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Endopathogenic lifestyle of Pseudomonas savastanoi pv. savastanoi in olive knots.

Rodríguez-Moreno L, Jiménez AJ, Ramos C - Microb Biotechnol (2009)

Bottom Line: The endophytic phase of Pseudomonas savastanoi pv. savastanoi in olive stems and the structural and ultrastructural histogenesis of olive knots have been studied.Hypertrophy of the stem tissue was concomitant with the formation of bacterial aggregates, microcolonies and multilayer biofilms, over the cell surfaces and the interior of plasmolysed cells facing the air-tissue interface of internal opened fissures, and was followed by invasion of the outer layers of the hypertrophied tissue.This is the first real-time monitoring of P. savastanoi disease development and the first illustrated description of the ultrastructure of P. savastanoi-induced knots.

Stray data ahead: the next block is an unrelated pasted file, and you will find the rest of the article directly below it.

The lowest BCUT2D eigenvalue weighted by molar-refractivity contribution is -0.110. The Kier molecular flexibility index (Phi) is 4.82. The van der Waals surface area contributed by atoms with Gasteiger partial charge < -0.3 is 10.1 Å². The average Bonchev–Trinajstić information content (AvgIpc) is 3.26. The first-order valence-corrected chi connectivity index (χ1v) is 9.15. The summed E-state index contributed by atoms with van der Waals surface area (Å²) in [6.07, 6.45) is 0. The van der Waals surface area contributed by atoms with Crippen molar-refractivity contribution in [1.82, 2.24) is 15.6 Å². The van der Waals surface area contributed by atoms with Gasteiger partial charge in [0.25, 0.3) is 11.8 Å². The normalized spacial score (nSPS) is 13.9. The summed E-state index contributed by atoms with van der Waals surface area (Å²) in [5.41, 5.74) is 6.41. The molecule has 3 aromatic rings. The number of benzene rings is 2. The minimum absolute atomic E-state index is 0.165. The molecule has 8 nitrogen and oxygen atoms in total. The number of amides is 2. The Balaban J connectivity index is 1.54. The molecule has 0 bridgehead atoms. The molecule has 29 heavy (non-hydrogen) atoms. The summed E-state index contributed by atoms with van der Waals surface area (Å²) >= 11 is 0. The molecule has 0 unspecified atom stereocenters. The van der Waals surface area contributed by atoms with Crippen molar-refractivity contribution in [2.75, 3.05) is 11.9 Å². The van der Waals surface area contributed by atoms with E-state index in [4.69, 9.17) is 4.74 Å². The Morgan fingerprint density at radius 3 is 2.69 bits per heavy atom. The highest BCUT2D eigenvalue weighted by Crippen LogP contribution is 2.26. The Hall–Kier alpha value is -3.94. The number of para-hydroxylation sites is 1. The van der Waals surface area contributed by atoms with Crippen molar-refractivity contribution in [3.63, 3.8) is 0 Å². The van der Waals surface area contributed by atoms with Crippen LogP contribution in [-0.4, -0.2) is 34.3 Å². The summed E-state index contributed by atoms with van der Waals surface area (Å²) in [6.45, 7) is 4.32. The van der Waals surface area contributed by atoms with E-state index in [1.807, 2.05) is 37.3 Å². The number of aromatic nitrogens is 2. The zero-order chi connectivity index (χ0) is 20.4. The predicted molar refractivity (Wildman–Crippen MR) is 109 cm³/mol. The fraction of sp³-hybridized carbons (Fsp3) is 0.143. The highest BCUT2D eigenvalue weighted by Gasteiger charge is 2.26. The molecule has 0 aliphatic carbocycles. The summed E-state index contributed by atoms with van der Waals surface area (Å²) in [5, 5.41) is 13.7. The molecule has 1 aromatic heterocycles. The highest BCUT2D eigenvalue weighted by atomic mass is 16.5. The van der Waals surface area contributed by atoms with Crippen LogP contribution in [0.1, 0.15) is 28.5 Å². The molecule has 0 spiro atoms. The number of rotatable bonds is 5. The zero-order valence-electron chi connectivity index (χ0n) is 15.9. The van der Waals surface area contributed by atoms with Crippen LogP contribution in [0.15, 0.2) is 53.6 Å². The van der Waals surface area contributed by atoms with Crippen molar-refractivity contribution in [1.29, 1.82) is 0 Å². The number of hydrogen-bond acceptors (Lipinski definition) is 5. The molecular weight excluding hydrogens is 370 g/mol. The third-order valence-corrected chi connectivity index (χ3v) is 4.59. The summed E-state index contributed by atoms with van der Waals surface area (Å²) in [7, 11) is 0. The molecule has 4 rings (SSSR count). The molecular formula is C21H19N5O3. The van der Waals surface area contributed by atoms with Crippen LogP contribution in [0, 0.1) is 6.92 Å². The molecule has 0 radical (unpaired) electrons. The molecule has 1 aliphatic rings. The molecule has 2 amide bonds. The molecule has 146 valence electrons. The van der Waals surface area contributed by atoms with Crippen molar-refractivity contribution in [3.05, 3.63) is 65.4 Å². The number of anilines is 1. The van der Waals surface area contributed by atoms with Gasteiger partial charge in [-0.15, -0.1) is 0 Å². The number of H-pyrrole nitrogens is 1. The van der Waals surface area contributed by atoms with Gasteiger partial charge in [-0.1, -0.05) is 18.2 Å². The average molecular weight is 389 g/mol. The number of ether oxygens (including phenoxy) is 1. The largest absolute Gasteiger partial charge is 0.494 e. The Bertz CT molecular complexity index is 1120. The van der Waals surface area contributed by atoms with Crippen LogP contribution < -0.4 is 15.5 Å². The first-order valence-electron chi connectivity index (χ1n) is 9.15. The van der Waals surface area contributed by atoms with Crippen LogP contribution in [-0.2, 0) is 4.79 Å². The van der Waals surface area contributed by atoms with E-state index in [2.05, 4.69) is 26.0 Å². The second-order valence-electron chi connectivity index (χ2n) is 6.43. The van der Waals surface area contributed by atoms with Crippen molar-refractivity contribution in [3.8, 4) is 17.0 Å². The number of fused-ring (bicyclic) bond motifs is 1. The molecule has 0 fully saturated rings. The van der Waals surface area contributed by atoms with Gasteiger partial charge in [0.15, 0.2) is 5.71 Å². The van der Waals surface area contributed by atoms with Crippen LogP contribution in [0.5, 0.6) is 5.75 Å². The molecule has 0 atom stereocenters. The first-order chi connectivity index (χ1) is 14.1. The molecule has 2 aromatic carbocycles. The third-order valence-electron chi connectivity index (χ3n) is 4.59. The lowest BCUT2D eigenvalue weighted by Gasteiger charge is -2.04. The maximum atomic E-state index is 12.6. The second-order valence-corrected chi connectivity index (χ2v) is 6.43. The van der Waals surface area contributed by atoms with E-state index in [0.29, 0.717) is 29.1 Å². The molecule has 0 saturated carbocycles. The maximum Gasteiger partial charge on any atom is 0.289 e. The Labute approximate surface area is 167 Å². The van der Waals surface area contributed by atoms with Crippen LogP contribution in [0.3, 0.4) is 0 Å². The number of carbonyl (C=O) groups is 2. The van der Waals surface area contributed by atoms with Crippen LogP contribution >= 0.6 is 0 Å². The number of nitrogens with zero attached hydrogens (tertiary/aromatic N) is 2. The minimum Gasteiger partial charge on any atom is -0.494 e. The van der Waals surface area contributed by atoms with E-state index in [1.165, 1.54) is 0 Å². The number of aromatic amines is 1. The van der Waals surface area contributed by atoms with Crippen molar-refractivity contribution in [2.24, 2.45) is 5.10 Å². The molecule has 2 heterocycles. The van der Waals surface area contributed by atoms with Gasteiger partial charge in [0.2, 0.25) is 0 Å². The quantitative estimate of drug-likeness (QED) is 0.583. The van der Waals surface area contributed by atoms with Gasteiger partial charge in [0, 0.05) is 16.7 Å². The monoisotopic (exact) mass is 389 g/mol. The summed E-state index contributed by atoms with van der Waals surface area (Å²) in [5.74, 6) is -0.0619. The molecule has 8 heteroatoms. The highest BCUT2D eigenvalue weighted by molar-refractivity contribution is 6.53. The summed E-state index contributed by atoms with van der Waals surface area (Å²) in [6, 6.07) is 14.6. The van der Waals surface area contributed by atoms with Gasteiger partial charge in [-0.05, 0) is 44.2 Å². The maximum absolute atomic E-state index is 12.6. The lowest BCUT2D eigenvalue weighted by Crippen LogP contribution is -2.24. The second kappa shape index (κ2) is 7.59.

View Article: PubMed Central - PubMed

Affiliation: Departamento de Biología Celular, Genética y Fisiología, Universidad de Málaga, Campus de Teatinos s/n, E-29071, Málaga, Spain.

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Schematic drawing of plasmid pLRM1‐GFP. The GFP expression cassette from plasmid pJBA29 (Andersen et al., 1998), shown in black, was cloned into SalI/EcoRI‐digested plasmid pBBR1‐MCS5 (Kovach et al., 1995). pLRM1‐GFP consists of a 2.05 kb fragment carrying a fusion of the IPTG‐inducible promoter PA1/04/03(Lanzer and Bujard, 1988) to the gfpmut3* gene, encoding GFPmut3 (Cormack et al., 1996), a synthetic ribosome binding site (RBSII), translational stop codons in all three reading frames, and two strong transcriptional terminators, T0 (derived from phage λ) and T1 (derived from the rrnB operon of E. coli).
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f1: Schematic drawing of plasmid pLRM1‐GFP. The GFP expression cassette from plasmid pJBA29 (Andersen et al., 1998), shown in black, was cloned into SalI/EcoRI‐digested plasmid pBBR1‐MCS5 (Kovach et al., 1995). pLRM1‐GFP consists of a 2.05 kb fragment carrying a fusion of the IPTG‐inducible promoter PA1/04/03(Lanzer and Bujard, 1988) to the gfpmut3* gene, encoding GFPmut3 (Cormack et al., 1996), a synthetic ribosome binding site (RBSII), translational stop codons in all three reading frames, and two strong transcriptional terminators, T0 (derived from phage λ) and T1 (derived from the rrnB operon of E. coli).